[Vision2020] Arctic Should be Cooling by Only Natural Climate Variables... Was: Explorers Navigate Northwest Arctic Passage Open Due to Low Ice

Ted Moffett starbliss at gmail.com
Sun Sep 12 13:16:28 PDT 2010

I was wondering when the first crossing of the Northwest Arctic Passage
without an ice breaker occurred (2005?), and I found the following
interesting article, that sources climate science information I have
repeatedly read, that indicates natural climate variables should be tending
to cool the Arctic at this point in time.  Oddly, this scientific
information seems to rarely be reported in mainstream media.  The fact the
Arctic is now undergoing such a rapid and profound warming is very powerful
evidence of the climate forcing of human sourced greenhouse gases:


Arctic passage open without ice breakers first time in history
September 6th, 2009

This year's opening marks the fourth time in five years that the Northeast
Passage has opened, and commercial shipping companies are taking note. Two
German ships  recently are the first commercial voyage ever made through the
Northeast Passage without the help of icebreakers. The Northeast Passage
trims 4,500 miles off the 12,500-mile trip through the Suez Canal, yielding
considerable savings in fuel. The voyage was not possible last year, because
Russia had not yet worked out a permitting process. With Arctic sea ice
expected to continue to decline in the coming decades, shipping traffic
through the Northeast Passage will likely become commonplace most summers.
The Northeast Passage has remained closed to navigation, except via assist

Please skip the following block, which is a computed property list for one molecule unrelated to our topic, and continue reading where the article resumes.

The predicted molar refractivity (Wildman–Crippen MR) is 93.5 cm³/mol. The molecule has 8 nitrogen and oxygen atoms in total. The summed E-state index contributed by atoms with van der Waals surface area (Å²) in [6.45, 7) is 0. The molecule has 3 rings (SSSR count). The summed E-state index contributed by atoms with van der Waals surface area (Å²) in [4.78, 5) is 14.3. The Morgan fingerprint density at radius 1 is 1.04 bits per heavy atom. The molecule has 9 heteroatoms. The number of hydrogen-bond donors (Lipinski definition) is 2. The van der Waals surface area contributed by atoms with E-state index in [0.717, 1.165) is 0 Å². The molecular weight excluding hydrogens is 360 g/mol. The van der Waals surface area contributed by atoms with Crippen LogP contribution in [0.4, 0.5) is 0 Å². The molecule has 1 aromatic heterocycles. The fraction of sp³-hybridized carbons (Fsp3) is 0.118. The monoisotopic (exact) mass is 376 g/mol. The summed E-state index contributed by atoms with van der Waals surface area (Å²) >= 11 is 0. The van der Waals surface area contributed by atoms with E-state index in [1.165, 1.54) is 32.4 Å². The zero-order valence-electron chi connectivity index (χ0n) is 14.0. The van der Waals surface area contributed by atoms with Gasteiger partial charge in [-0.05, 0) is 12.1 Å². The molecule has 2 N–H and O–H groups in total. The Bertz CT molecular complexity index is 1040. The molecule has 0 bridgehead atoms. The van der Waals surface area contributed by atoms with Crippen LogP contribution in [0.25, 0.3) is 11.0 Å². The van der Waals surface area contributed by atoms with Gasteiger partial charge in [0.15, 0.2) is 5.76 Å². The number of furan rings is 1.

by icebreakers, from 1553 to 2005. The results published in the American
Association for the Advancement of *Science* suggest that prior to 2005, the
last previous opening was the period 5,000 - 7,000 years ago, when the
Earth's orbital variations brought more sunlight to the Arctic in summer
than at present. It is possible we'll know better soon. A new technique that
examines organic compounds left behind in Arctic sediments by diatoms that
live in sea ice give hope that a detailed record of sea ice extent extending
back to the end of the Ice Age 12,000 years ago may be possible (Belt et
al., 2007). The researchers are studying sediments along the Northwest
Passage in hopes of being able to determine when the Passage was last open.

The past decade was the warmest decade in the Arctic for the past 2,000
years, according to a study called "Recent Warming Reverses Long-Term Arctic
Cooling" published in the journal *Science*.  Four of the five warmest
decades in the past 2,000 years occurred between 1950 - 2000, despite the
fact that summertime solar radiation in the Arctic has been steadily
declining for the past 2,000 years. Previous efforts to reconstruct past
climate in the Arctic extended back only 400 years, so the new study--which
used lake sediments, glacier ice cores, and tree rings to look at past